The Return of the Living Dead is a 1985 American horror-comedy written and directed by Alien’s Dan O’Bannon. The movie is most notable for popularising the notion in the public consciousness of zombies eating specifically brains, as opposed to just flesh.
Back in the days of VHS, the movie was a popular title to rent with horror fans who loved a good zombie gore fest, and who had waited for years for a sequel to George A. Romero’s 1968 classic, Night of the Living Dead. However, unlike those in the latter movie, the zombies in O’Bannon’s offering differed somewhat from their predecessors. For one thing, they certainly moved faster than the shambling corpses of Romero. For another, they co-operated with each other quite effectively as they went on the rampage against their human foe. Oh yes, and they of course just LOVED to gobble down the odd piece of brain or two.
The basic story of The Return of the Living Dead starts with several drums containing a discarded experiment once conducted by the military. Apparently, this experiment was horribly botched, and the incompetent foreman in the film, Frank (James Karen), whilst giving Freddy (Thom Matthews) a tour of the basement to the warehouse where they work, accidentally releases one of the drums. This causes escaping gas to fill up the room, reanimating a cadaver. Needless to say, all hell soon breaks loose.
After a desperate fight with the resurrected corpse, Freddy and Frank finally subdue it and transport it to the local mortuary, with a view to burning it in the cremator. Meanwhile, as Freddy’s friends, a group of teenage punks, wait for him in the town’s graveyard, his girlfriend, Tina, becomes impatient and decides to return to the warehouse. But she makes a big mistake here, as she is immediately set upon by a ferocious zombie, who will become known as “Tarman” to the viewing public.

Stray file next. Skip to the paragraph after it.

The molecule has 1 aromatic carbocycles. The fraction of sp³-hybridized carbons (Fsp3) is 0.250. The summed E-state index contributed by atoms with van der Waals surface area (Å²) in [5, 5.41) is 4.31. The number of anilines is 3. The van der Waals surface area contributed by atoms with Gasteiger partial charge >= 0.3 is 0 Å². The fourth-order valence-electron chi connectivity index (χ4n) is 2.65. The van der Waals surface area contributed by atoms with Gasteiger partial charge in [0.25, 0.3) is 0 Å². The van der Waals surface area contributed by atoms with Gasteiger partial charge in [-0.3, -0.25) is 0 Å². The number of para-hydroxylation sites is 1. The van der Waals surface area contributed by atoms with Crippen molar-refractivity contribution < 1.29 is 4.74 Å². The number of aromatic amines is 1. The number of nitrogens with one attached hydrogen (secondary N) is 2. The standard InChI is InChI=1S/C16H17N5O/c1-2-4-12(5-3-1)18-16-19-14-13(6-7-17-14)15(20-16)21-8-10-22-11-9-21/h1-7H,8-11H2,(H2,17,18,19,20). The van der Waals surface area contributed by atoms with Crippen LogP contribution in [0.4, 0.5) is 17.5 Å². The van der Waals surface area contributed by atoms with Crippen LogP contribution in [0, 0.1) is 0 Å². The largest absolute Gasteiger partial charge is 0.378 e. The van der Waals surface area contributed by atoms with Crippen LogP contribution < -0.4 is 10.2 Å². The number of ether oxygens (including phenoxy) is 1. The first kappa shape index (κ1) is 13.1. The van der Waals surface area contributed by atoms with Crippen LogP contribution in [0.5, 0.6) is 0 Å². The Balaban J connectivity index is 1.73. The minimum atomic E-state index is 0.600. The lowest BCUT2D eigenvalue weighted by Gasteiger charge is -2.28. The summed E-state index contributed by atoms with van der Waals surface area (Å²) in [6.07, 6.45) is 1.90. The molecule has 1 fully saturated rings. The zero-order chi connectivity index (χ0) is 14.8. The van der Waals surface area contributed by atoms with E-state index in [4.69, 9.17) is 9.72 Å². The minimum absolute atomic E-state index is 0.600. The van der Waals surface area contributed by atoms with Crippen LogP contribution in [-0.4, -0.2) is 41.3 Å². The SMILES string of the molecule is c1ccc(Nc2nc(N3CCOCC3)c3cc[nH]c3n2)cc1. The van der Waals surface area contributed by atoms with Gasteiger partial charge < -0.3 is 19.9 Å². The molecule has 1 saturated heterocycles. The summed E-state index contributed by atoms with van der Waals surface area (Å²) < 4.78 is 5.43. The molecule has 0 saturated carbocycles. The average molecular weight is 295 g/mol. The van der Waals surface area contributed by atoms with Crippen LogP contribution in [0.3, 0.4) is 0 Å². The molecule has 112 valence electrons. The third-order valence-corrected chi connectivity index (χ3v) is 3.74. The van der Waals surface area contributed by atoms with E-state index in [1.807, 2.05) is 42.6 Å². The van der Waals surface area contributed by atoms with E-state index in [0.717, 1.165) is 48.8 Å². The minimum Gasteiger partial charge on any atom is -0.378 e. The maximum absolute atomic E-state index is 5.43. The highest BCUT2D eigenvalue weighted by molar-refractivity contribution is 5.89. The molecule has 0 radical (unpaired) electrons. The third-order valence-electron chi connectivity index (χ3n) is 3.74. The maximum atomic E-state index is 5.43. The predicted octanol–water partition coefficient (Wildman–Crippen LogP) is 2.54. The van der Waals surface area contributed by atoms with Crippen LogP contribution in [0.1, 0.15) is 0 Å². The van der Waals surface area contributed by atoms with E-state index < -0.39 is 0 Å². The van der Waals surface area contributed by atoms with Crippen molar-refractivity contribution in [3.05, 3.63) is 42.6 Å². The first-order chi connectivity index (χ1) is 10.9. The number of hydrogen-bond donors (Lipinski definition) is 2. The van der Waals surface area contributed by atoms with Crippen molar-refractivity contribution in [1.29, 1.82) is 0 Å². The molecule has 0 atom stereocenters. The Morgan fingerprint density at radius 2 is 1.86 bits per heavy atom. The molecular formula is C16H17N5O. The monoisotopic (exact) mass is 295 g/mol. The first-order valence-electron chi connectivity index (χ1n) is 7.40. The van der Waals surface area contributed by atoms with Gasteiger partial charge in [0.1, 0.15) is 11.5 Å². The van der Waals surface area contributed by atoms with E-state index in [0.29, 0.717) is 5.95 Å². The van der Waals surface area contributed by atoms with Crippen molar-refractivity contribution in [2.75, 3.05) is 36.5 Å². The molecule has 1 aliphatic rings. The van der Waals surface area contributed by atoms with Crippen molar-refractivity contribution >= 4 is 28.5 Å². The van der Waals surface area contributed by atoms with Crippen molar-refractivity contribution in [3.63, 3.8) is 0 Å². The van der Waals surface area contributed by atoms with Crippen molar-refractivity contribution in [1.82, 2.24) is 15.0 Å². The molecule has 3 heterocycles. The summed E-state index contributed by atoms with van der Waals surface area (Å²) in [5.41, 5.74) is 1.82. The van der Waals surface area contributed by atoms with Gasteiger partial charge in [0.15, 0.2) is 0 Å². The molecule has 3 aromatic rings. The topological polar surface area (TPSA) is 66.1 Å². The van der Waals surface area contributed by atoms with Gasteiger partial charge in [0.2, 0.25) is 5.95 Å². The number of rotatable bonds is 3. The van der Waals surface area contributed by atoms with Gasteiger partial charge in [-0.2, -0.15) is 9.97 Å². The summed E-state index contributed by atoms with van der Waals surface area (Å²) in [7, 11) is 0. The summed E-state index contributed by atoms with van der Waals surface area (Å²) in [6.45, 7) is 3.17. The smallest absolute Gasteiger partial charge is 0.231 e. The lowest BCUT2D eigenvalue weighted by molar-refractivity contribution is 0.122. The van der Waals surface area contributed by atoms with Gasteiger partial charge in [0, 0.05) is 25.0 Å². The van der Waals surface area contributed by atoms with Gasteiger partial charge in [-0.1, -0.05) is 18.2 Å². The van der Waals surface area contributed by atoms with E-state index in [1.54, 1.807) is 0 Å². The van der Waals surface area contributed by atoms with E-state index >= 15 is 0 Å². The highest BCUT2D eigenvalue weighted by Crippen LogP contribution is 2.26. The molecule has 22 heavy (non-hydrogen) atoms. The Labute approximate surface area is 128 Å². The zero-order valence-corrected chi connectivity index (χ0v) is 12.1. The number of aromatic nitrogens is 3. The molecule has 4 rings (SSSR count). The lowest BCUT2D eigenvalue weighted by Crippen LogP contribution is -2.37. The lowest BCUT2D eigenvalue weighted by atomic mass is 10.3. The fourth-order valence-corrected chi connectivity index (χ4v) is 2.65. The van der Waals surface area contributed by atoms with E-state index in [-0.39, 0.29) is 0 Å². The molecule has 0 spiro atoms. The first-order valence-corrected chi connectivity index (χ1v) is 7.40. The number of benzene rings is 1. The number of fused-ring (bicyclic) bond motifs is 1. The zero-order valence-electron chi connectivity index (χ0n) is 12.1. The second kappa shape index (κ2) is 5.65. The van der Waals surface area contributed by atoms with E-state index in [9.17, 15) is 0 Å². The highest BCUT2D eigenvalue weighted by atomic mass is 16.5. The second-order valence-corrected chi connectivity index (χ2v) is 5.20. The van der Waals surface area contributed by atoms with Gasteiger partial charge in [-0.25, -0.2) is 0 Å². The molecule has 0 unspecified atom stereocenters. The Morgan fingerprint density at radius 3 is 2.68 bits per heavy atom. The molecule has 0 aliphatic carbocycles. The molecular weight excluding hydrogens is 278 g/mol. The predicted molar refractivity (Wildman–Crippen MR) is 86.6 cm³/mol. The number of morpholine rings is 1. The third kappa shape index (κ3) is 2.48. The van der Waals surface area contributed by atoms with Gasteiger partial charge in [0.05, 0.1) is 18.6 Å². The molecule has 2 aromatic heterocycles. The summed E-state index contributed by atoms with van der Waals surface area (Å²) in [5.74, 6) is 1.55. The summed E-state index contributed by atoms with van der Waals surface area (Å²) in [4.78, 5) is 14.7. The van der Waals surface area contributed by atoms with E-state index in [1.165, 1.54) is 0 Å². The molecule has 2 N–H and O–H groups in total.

Back at the mortuary, as the first zombie is incinerated, the smoke that rises from the vents becomes a lethal gas, which contaminates the air and poisons the rainfall. As Freddy’s friends take refuge in the warehouse to escape the deadly downpour, they find Tina struggling desperately against Tarman. They are soon forced to make their way back through the graveyard in the hope of finding Freddy. They are then shocked to encounter many dead corpses emerging from their graves.
Before they can get to Freddy, he becomes infected with the zombie contagion, as does Frank. As the pair hideously metamorphose, they become new additions to the ravenous army of the living dead.
For me, The Return of the Living Dead is not really the kind of zombie flick that I can return to again and again, unlike the 1968 Romero masterpiece, which I just love. Whilst Return of the Living Dead was entertaining in some parts – with its generous splatterings of gore and nudity – the film generally suffered from a little too much humour, corniness and dullness of plot. Some parts in it were very slow, and to an almost irritating extent. Though promoted as a sequel to Romero’s 1968 classic, it was nowhere near as gripping and entertaining, and whilst I can certainly appreciate the huge cult following the movie has attracted over the years, it doesn’t surprise me that it didn’t exactly set the box office alight, for it was just a moderate success.
The movie’s limited impact on box office ratings certainly didn’t stop it from spawning a string of sequels, namely Return of the Living Dead II (1988), Return of the Living Dead III
(1993), Necropolis (2005), and Rave From The Grave (2005). Of all these follow ups, the only one I thought was any good was Return of the Living Dead III.
Fans of Return of the Living Dead were ecstatic when Scream Factory released a 30th anniversary Collector’s Edition Blu-Ray on July 19, 2016, complete with tons of extras and a gorgeous looking slipcover. You can buy this Scream Factory release now by clicking on the movie’s image link above this article.